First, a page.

I ended up having to quit a well paying job to stay home and support Nicole as from grade 7 – 10 she was removed from school at various points and taught at home because she was not getting the support she needed to flourish. It was only when she turned 17 and received a Developmental Disability diagnosis was she able to participate in the Life Skills and Learning program. However it was too little too late as this was her last year. She could have stayed until she was 21 but she had no desire to remain in a system that failed her.
Don’t get me wrong, there were some amazing teachers, principals and other staff who went above and beyond – but they could only do so much without Board support. She flourished under those few special professionals who collaborated with myself and Nicole’s support team. However without official recognition and intervention, every year we had to educate new staff, who didn’t believe by “looking” at Nicole she had challenges. It was only when she failed to meet their too high expectations that they realized that perhaps they should have listened to me or the professionals about the support she required. But the support wasn’t there for FASD.
I wonder how different her school years would have been if she received the support she needed. How different her life would have been for both of us if I had continued to work. Our potential was wasted.
I don’t want to see other children and families struggle like we did. I can’t speak for all Boards but there was a lack of understanding and specific strategies on how best to meet Nicole’s needs in our Board. FASD affects learning, behaviour and challenges unique from any other neurodevelopmental disability. This is why Bill 191 is so important.
We need school boards across the province to fully recognize FASD and how to support individuals with FASD and determine best practices in collaboration with us, the caregiving experts, on how to implement it in schools. We live in a rural area where services are few. We need equal and consistent awareness and collaboration across the Province. Our children deserve better. Our future depends on it.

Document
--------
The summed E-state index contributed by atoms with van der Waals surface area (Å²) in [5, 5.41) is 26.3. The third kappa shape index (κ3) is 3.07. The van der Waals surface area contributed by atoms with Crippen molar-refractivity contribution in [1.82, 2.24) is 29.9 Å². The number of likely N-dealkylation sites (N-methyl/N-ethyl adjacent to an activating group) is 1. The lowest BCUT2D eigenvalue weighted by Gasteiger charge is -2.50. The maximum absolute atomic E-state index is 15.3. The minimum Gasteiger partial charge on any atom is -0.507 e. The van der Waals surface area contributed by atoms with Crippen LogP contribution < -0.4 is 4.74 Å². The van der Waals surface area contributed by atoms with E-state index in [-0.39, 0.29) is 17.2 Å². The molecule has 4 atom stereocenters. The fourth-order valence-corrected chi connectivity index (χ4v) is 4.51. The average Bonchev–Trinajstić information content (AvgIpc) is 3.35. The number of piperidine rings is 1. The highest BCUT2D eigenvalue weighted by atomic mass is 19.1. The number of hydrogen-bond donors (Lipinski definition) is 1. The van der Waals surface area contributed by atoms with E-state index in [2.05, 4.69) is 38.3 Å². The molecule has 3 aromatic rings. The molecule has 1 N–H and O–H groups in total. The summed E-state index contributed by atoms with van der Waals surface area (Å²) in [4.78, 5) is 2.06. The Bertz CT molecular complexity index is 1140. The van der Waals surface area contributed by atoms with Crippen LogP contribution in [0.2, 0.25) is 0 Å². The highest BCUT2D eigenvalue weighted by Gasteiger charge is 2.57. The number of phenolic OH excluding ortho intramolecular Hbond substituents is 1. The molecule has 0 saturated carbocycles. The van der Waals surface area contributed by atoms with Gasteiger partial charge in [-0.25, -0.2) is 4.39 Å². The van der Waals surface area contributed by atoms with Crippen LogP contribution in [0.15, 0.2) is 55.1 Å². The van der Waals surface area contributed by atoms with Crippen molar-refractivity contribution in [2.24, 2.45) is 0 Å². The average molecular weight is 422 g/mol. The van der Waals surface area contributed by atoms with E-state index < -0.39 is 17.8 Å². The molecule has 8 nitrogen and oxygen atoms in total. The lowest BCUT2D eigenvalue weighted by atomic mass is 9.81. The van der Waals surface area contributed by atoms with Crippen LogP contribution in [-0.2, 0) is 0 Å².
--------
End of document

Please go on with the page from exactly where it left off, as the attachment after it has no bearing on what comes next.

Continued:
I wrote last year on my blog about my 12 Wishes for My Daughter and FASD. One of those wishes was recognition of FASD in the Education System. I would love to see that happen in our Province before next Christmas. You can read my blog post here: it is a good snapshot of our life. Of Nicole’s life. 12 Wishes for My Daughter and FASD.
In closing, I’ll leave you with a plea from Nicole. The plea she made to the Prime Minister, which I hope our Provincial Members of Parliament and Cabinet Ministers will listen to and bring forward and pass Bill 191.
I found it fascinating the Minister thinks schools are already supporting students with FASD and a specific amendment is not needed for FASD. Here is a link to Day 30 of 99 Days to FASDay: Disrupted School Experiences one of the 99 Days to FASD posts I did last summer which provides details about my daughter’s school experience. This was written before I knew anything about Bill 191. Clearly the system failed her – as I’m sure it has thousands of others. We need to let the Minister and other politicians know the current educational system in Ontario does not accommodate children with FASD – no matter how much they wish to believe it does.
Don’t forget to CC your email to the following, and include your local MPP.
Premier Kathleen Wynne email@example.com
House Leader, the Honourable Yasir Navqi firstname.lastname@example.org
Opposition House Leader Jim Wilson email@example.com
Third Party House Leader Gilles Bisson firstname.lastname@example.org
Minister Michael Coteau – MCYS email@example.com
Minister Eric Hoskins – MOHLTC firstname.lastname@example.org
Minister Helena Jaczek – M of SS email@example.com
MPP Sophie Kiwala Parliamentary Assistant MCYS firstname.lastname@example.org
MPP Andrea Horvath email@example.com
Other suggested recipients could include: Irwin Elman, Ontario Advocate for Children, CBC News and TVO.
“You see mommy wine festivals … you see moms and yoga and wine [events], you see painting and wine, you see mani-pedis and wine.… I would argue that most women see wine as a food group and as a decompression tool,” she said.
“There’s an enormous sense of self-medication.… The fastest thing you can do at the cutting board is open a bottle of wine, pour yourself a glass. It’s faster than going to your doctor to say ‘I’m suffering from burnout,’ it’s faster than going to a yoga class and relaxing in a different way.”